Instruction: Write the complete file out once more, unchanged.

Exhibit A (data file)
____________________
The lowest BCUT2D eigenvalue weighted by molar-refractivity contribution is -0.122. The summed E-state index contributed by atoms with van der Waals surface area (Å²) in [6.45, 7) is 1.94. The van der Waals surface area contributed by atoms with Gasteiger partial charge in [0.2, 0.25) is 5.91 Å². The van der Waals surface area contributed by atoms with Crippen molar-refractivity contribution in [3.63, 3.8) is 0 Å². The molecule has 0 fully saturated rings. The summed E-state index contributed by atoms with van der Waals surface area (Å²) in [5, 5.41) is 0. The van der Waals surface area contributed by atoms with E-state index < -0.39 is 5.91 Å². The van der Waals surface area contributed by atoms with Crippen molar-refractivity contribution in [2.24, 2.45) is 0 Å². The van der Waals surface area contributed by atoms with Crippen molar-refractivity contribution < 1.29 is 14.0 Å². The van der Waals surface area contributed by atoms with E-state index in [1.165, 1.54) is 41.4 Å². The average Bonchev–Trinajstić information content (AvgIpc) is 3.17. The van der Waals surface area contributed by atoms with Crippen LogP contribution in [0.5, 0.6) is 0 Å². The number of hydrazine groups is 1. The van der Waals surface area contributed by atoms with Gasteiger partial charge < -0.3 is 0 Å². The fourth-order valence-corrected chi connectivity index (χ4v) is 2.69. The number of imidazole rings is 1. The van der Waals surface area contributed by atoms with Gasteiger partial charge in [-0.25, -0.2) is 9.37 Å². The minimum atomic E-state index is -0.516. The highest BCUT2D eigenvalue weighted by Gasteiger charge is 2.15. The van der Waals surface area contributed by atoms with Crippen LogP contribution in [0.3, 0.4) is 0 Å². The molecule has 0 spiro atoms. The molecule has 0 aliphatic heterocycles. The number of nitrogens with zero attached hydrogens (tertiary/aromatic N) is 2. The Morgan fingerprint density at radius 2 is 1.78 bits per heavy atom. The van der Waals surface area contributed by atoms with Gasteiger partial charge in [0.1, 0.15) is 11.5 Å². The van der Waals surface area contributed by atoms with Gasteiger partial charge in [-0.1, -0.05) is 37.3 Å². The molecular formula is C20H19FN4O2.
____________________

The lowest BCUT2D eigenvalue weighted by molar-refractivity contribution is -0.122. The summed E-state index contributed by atoms with van der Waals surface area (Å²) in [6.45, 7) is 1.94. The van der Waals surface area contributed by atoms with Gasteiger partial charge in [0.2, 0.25) is 5.91 Å². The van der Waals surface area contributed by atoms with Crippen molar-refractivity contribution in [3.63, 3.8) is 0 Å². The molecule has 0 fully saturated rings. The summed E-state index contributed by atoms with van der Waals surface area (Å²) in [5, 5.41) is 0. The van der Waals surface area contributed by atoms with E-state index < -0.39 is 5.91 Å². The van der Waals surface area contributed by atoms with Crippen molar-refractivity contribution in [2.24, 2.45) is 0 Å². The van der Waals surface area contributed by atoms with Crippen molar-refractivity contribution < 1.29 is 14.0 Å². The van der Waals surface area contributed by atoms with E-state index in [1.165, 1.54) is 41.4 Å². The average Bonchev–Trinajstić information content (AvgIpc) is 3.17. The van der Waals surface area contributed by atoms with Crippen LogP contribution in [0.5, 0.6) is 0 Å². The number of hydrazine groups is 1. The van der Waals surface area contributed by atoms with Gasteiger partial charge < -0.3 is 0 Å². The fourth-order valence-corrected chi connectivity index (χ4v) is 2.69. The number of imidazole rings is 1. The van der Waals surface area contributed by atoms with Gasteiger partial charge in [-0.25, -0.2) is 9.37 Å². The minimum atomic E-state index is -0.516. The highest BCUT2D eigenvalue weighted by Gasteiger charge is 2.15. The van der Waals surface area contributed by atoms with Crippen LogP contribution in [0.3, 0.4) is 0 Å². The molecule has 0 spiro atoms. The molecule has 0 aliphatic heterocycles. The number of nitrogens with zero attached hydrogens (tertiary/aromatic N) is 2. The Morgan fingerprint density at radius 2 is 1.78 bits per heavy atom. The van der Waals surface area contributed by atoms with Gasteiger partial charge in [0.1, 0.15) is 11.5 Å². The van der Waals surface area contributed by atoms with Gasteiger partial charge in [-0.1, -0.05) is 37.3 Å². The molecular formula is C20H19FN4O2.